The Lord Justice-Clerk was a stranger in that part of the country; but his lady wife was known there from a child, as her race had been before her. The old “riding Rutherfords of Hermiston,” of whom she was the last descendant, had been famous men of yore, ill neighbours, ill subjects, and ill husbands to their wives though not their properties. Tales of them were rife for twenty miles about; and their name was even printed in the page of our Scots histories, not always to their credit. One bit the dust at Flodden; one was hanged at his peel door by James the Fifth; another fell dead in a carouse with Tom Dalyell; while a fourth (and that was Jean’s own father) died presiding at a Hell-Fire Club, of which he was the founder. There were many heads shaken in Crossmichael at that judgment; the more so as the man had a villainous reputation among high and low, and both with the godly and the worldly. At that very hour of his demise, he had ten going pleas before the Session, eight of them oppressive. And the same doom extended even to his agents; his grieve, that had been his right hand in many a left-hand business, being cast from his horse one night and drowned in a peat-hag on the Kye-skairs; and his very doer (although lawyers have long spoons) surviving him not long, and dying on a sudden in a bloody flux.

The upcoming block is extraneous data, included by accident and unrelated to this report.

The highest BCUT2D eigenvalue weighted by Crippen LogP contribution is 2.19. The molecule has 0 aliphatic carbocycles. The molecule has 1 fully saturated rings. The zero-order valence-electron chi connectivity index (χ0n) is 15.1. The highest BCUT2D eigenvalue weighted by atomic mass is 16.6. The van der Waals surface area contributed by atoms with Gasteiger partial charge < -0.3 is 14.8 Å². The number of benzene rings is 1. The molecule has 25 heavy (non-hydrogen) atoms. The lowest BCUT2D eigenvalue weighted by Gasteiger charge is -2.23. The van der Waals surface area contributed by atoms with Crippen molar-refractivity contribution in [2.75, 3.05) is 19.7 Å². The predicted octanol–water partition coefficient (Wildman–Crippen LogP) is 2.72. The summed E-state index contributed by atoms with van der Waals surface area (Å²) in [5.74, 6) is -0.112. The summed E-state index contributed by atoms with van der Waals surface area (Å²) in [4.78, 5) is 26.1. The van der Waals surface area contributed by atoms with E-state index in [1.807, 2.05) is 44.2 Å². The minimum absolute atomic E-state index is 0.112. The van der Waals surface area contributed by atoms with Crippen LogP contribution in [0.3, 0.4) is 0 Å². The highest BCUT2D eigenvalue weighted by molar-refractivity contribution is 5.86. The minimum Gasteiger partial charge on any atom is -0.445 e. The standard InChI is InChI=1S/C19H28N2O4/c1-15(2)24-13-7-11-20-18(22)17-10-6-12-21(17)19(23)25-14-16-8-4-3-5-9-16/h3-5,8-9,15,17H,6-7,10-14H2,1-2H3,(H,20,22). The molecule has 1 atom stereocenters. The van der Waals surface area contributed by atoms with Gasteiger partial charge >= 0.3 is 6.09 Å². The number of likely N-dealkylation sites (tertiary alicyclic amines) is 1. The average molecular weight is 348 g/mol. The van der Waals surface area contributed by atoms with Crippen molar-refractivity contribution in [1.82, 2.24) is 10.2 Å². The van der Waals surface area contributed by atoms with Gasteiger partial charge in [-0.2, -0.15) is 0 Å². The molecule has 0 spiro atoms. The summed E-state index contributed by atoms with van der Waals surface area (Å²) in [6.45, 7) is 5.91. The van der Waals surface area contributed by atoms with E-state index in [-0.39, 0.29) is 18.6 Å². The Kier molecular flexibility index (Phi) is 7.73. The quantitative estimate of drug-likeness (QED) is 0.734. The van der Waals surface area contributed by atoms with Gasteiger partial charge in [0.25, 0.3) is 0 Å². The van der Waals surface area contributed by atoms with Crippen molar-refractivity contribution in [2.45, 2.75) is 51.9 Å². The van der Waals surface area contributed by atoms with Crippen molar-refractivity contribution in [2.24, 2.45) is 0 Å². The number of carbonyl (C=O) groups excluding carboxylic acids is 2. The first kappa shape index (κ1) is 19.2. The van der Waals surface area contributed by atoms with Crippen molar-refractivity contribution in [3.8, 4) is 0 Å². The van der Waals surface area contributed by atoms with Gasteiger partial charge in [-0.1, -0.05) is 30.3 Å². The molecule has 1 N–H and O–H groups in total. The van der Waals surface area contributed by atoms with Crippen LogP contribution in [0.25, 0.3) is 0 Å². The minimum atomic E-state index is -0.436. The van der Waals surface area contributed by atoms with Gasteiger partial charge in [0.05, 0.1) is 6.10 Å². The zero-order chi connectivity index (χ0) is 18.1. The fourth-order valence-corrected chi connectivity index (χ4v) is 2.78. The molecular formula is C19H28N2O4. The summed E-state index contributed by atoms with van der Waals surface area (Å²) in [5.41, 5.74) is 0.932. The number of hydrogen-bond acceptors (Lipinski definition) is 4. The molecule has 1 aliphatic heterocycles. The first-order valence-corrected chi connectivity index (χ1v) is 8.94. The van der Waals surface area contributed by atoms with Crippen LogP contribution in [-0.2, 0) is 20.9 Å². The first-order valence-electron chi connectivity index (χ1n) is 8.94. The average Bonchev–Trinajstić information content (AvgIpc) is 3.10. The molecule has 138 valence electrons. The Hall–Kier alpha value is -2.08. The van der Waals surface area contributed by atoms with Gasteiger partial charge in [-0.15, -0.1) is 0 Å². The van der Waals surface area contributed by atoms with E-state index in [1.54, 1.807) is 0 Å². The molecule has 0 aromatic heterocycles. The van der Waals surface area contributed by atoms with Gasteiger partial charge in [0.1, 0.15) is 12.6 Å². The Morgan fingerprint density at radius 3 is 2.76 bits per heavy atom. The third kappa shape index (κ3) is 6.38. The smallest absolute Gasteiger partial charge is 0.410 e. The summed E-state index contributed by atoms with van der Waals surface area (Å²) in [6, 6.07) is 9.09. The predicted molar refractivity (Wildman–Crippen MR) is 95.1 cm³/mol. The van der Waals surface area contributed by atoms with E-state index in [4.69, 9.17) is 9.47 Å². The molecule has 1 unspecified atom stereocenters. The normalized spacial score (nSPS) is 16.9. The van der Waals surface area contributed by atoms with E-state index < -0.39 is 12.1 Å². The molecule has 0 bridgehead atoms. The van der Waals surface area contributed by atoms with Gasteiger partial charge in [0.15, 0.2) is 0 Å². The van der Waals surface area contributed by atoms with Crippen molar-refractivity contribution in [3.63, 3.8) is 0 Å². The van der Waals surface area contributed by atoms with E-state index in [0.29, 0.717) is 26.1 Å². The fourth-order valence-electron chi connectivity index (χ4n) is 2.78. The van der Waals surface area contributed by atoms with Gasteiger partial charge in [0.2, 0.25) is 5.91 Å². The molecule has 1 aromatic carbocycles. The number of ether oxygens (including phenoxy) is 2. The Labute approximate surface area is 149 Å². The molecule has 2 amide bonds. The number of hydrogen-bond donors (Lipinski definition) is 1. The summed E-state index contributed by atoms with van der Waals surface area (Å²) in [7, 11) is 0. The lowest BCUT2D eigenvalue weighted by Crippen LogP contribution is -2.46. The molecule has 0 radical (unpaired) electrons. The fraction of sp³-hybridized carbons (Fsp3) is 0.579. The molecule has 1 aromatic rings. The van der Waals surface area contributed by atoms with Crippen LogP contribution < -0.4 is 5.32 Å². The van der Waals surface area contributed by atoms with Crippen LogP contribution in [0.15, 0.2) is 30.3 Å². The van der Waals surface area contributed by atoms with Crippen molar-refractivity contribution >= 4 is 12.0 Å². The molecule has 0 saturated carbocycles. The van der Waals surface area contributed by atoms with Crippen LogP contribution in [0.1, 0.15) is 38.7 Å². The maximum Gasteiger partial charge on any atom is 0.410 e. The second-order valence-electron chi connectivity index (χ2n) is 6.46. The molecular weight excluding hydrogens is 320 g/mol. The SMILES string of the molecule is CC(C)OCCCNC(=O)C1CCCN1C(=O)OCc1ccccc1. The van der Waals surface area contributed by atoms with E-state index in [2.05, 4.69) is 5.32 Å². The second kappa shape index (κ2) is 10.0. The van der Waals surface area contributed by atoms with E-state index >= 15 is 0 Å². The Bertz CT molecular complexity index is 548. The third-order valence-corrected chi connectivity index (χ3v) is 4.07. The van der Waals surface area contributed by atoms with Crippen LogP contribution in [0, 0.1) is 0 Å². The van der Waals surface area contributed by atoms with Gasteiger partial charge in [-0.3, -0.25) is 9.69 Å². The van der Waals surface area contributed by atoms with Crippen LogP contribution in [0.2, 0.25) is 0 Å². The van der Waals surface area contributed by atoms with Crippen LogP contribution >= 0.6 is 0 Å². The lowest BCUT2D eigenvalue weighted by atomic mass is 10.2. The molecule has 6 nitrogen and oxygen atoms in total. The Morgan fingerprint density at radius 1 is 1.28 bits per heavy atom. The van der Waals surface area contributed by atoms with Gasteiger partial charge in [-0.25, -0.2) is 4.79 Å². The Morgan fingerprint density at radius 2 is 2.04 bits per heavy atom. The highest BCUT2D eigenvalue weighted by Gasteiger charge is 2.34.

In all these generations, while a male Rutherford was in the saddle with his lads, or brawling in a change-house, there would be always a white-faced wife immured at home in the old peel or the later mansion-house. It seemed this succession of martyrs bided long, but took their vengeance in the end, and that was in the person of the last descendant, Jean. She bore the name of the Rutherfords, but she was the daughter of their trembling wives. At the first she was not wholly without charm. Neighbours recalled in her, as a child, a strain of elfin wilfulness, gentle little mutinies, sad little gaieties, even a morning gleam of beauty that was not to be fulfilled. She withered in the growing, and (whether it was the sins of her sires or the sorrows of her mothers) came to her maturity depressed, and, as it were, defaced; no blood of life in her, no grasp or gaiety; pious, anxious, tender, tearful, and incompetent.